UNM Rainforest Innovations

Research Assistant Professor, Department of Internal Medicine,

Division of Infectious Diseases, Center for Global Health

Health Sciences Center

The University of New Mexico

Dr. Foo-Hurwitz has disclosed four inventions to STC and has three pending U. S. patent applications for her paratransgenic delivery-system technologies to control infectious diseases.

Control of Aedes aegypti, the mosquito vector of the dengue, Chikungunya, yellow fever and Zika viruses, has posed a tremendous challenge for public health officials worldwide. Insecticide campaigns that involve using toxic chemicals in crowded urban settings pose great threats for human and environmental health, are expensive and may select for mosquito resistance when implemented sub-optimally. Larval source management (LSM) with larvicides directed at urban and rural standing water offers potential solutions to regional patterns of mosquito-borne disease transmission. Larvicides are relatively easy to administer, and can quickly achieve high kill rates as larvae are relatively immobile and unlike adult mosquitos, cannot change their habitat to avoid controlled activities. However, a variety of health and environmental issues are associated with organophosphate-based larvicides.

Dr. Foo-Hurwitz and her group have developed an environmentally friendly larvicide delivery system, which is a next-generation approach to mosquito larval eradication through a novel, yeast-based delivery system for essential oils (EOs). EOs, the chemical components that give a distinctive flavor or scent to aromatic plants, are produced by plants for protection against insects and microorganisms. While most are non-toxic to humans, some are highly effective in killing mosquito larvae at very low concentrations. However, EOs are not used commercially as larvicides, as they are highly unstable when exposed to sunlight.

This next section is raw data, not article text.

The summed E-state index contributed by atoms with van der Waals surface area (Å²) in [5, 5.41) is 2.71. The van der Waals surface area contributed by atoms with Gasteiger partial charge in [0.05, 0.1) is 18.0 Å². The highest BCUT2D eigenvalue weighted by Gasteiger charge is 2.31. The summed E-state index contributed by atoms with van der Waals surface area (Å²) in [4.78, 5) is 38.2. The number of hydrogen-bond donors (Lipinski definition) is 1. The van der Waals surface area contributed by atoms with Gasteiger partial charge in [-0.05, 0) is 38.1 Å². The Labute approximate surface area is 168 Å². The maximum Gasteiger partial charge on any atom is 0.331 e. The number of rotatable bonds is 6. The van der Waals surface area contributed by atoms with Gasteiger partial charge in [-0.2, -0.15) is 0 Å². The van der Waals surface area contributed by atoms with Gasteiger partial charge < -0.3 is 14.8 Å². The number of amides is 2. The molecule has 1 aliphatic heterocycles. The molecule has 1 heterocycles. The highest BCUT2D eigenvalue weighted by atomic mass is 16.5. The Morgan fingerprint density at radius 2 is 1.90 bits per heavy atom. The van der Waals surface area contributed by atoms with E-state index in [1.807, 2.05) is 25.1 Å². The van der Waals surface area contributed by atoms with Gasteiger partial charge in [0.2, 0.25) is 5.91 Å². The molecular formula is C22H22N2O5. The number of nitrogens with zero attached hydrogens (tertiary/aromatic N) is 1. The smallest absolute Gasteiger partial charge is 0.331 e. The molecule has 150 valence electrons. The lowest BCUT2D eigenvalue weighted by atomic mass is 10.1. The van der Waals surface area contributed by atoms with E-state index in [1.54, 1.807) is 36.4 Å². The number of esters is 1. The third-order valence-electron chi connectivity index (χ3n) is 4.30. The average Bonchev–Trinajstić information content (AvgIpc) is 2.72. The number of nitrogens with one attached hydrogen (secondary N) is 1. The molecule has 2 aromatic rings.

To overcome this hurdle, the EOs are loaded into Baker’s yeast through a simple process of heating and agitation. The yeast cells are killed when the oils enter the cells, but the integrity of the yeast cells remains, sequestering and protecting the loaded oil from the outside environment. In this respect the EO-laden yeast particle is an ideal field delivery vehicle: it preserves the activity of its payload (the EO) while losing the capacity to replicate, and thus to impact aquatic ecosystems. The efficacy of this approach is further facilitated by a welldocumented feature of larval biology: mosquito larvae will preferentially consume and digest yeast. The released EO in the larval gut interferes with multiple biochemical and developmental processes leading to death. The ability of EOs to exert multiple effects on the larvae further decreases the probability of resistance development.

In lab-based experiments, ingestion of our lemongrass oil-laden cells by Aedes and Culex (carrier of West Nile virus) mosquito larvae resulted in 100% mortality. This technology has the virtues of being inexpensive, portable, readily scalable, and ecologically appropriate, and when utilized as part of an integrated vector management plan, can have an enormous impact on global and public health.


Cultured Extremophilic Algae Species Native to New Mexico

Recombinant Expression Systems and Products

Novel Non-Toxic Larvicide

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